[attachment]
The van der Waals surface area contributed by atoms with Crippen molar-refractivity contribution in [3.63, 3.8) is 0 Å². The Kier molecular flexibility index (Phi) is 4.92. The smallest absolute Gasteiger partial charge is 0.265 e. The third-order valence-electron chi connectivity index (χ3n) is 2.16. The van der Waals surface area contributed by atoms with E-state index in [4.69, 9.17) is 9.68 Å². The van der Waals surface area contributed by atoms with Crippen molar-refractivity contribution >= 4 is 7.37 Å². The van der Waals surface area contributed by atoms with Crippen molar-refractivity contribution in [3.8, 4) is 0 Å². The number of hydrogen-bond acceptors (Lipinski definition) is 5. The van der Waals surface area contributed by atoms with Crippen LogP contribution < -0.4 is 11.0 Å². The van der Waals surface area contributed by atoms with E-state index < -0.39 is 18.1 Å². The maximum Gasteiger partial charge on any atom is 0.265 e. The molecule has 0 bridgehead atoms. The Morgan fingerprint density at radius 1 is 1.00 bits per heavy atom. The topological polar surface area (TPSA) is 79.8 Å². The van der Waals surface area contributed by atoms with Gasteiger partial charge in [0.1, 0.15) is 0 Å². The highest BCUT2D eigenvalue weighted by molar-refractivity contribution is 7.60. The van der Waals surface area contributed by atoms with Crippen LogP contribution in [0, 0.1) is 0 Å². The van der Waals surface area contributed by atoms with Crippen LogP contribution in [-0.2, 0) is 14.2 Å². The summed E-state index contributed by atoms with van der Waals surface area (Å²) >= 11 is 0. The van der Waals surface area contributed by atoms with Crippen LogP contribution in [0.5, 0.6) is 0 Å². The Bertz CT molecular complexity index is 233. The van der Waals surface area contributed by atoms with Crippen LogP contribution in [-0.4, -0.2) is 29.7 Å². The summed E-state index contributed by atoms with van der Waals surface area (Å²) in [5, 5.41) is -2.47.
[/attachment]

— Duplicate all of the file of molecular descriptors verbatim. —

The van der Waals surface area contributed by atoms with Crippen molar-refractivity contribution in [3.63, 3.8) is 0 Å². The Kier molecular flexibility index (Phi) is 4.92. The smallest absolute Gasteiger partial charge is 0.265 e. The third-order valence-electron chi connectivity index (χ3n) is 2.16. The van der Waals surface area contributed by atoms with E-state index in [4.69, 9.17) is 9.68 Å². The van der Waals surface area contributed by atoms with Crippen molar-refractivity contribution >= 4 is 7.37 Å². The van der Waals surface area contributed by atoms with Crippen molar-refractivity contribution in [3.8, 4) is 0 Å². The number of hydrogen-bond acceptors (Lipinski definition) is 5. The van der Waals surface area contributed by atoms with Crippen LogP contribution < -0.4 is 11.0 Å². The van der Waals surface area contributed by atoms with E-state index < -0.39 is 18.1 Å². The maximum Gasteiger partial charge on any atom is 0.265 e. The molecule has 0 bridgehead atoms. The Morgan fingerprint density at radius 1 is 1.00 bits per heavy atom. The topological polar surface area (TPSA) is 79.8 Å². The van der Waals surface area contributed by atoms with Gasteiger partial charge in [0.1, 0.15) is 0 Å². The highest BCUT2D eigenvalue weighted by molar-refractivity contribution is 7.60. The van der Waals surface area contributed by atoms with Crippen LogP contribution in [0, 0.1) is 0 Å². The van der Waals surface area contributed by atoms with Crippen LogP contribution in [-0.2, 0) is 14.2 Å². The summed E-state index contributed by atoms with van der Waals surface area (Å²) >= 11 is 0. The van der Waals surface area contributed by atoms with Crippen LogP contribution in [0.5, 0.6) is 0 Å². The Bertz CT molecular complexity index is 233. The van der Waals surface area contributed by atoms with Crippen LogP contribution in [-0.4, -0.2) is 29.7 Å². The summed E-state index contributed by atoms with van der Waals surface area (Å²) in [5, 5.41) is -2.47.